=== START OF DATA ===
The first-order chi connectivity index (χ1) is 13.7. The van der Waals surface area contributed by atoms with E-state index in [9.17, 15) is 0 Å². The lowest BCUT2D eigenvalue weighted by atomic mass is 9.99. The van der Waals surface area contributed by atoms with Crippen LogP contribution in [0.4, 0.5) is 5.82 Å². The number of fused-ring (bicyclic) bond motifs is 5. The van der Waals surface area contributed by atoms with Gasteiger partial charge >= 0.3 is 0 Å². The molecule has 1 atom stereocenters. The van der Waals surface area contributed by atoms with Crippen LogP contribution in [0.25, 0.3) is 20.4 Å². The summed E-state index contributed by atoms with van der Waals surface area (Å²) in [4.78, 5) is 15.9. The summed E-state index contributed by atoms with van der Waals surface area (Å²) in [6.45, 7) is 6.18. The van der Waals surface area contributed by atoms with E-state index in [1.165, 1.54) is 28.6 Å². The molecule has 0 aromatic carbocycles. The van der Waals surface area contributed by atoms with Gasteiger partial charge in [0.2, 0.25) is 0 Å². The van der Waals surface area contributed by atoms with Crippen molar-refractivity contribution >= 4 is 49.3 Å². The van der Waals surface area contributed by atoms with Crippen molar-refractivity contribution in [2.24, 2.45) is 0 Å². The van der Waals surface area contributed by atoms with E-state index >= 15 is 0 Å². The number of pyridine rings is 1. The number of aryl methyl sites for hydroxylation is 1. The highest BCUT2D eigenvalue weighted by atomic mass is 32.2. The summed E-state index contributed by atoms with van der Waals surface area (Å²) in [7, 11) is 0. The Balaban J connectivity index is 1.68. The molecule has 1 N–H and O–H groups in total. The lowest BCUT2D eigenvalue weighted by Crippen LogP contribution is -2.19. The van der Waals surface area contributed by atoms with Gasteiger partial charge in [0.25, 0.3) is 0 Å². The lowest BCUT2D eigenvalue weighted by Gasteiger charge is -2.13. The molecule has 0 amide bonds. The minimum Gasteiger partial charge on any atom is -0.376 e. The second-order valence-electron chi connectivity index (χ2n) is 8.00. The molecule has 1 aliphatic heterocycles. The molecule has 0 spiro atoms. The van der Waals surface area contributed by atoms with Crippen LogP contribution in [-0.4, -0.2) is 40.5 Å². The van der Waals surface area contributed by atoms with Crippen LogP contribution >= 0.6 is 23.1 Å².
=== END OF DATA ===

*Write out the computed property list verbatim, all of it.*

The first-order chi connectivity index (χ1) is 13.7. The van der Waals surface area contributed by atoms with E-state index in [9.17, 15) is 0 Å². The lowest BCUT2D eigenvalue weighted by atomic mass is 9.99. The van der Waals surface area contributed by atoms with Crippen LogP contribution in [0.4, 0.5) is 5.82 Å². The number of fused-ring (bicyclic) bond motifs is 5. The van der Waals surface area contributed by atoms with Gasteiger partial charge >= 0.3 is 0 Å². The molecule has 1 atom stereocenters. The van der Waals surface area contributed by atoms with Crippen LogP contribution in [0.25, 0.3) is 20.4 Å². The summed E-state index contributed by atoms with van der Waals surface area (Å²) in [4.78, 5) is 15.9. The summed E-state index contributed by atoms with van der Waals surface area (Å²) in [6.45, 7) is 6.18. The van der Waals surface area contributed by atoms with E-state index in [1.165, 1.54) is 28.6 Å². The molecule has 0 aromatic carbocycles. The van der Waals surface area contributed by atoms with Gasteiger partial charge in [0.2, 0.25) is 0 Å². The van der Waals surface area contributed by atoms with Crippen molar-refractivity contribution >= 4 is 49.3 Å². The van der Waals surface area contributed by atoms with Crippen molar-refractivity contribution in [2.24, 2.45) is 0 Å². The van der Waals surface area contributed by atoms with E-state index >= 15 is 0 Å². The number of pyridine rings is 1. The number of aryl methyl sites for hydroxylation is 1. The highest BCUT2D eigenvalue weighted by atomic mass is 32.2. The summed E-state index contributed by atoms with van der Waals surface area (Å²) in [7, 11) is 0. The Balaban J connectivity index is 1.68. The molecule has 1 N–H and O–H groups in total. The lowest BCUT2D eigenvalue weighted by Crippen LogP contribution is -2.19. The van der Waals surface area contributed by atoms with Gasteiger partial charge in [0.25, 0.3) is 0 Å². The lowest BCUT2D eigenvalue weighted by Gasteiger charge is -2.13. The molecule has 0 amide bonds. The minimum Gasteiger partial charge on any atom is -0.376 e. The second-order valence-electron chi connectivity index (χ2n) is 8.00. The molecule has 1 aliphatic heterocycles. The molecule has 0 spiro atoms. The van der Waals surface area contributed by atoms with Crippen LogP contribution in [-0.4, -0.2) is 40.5 Å². The van der Waals surface area contributed by atoms with Crippen LogP contribution >= 0.6 is 23.1 Å².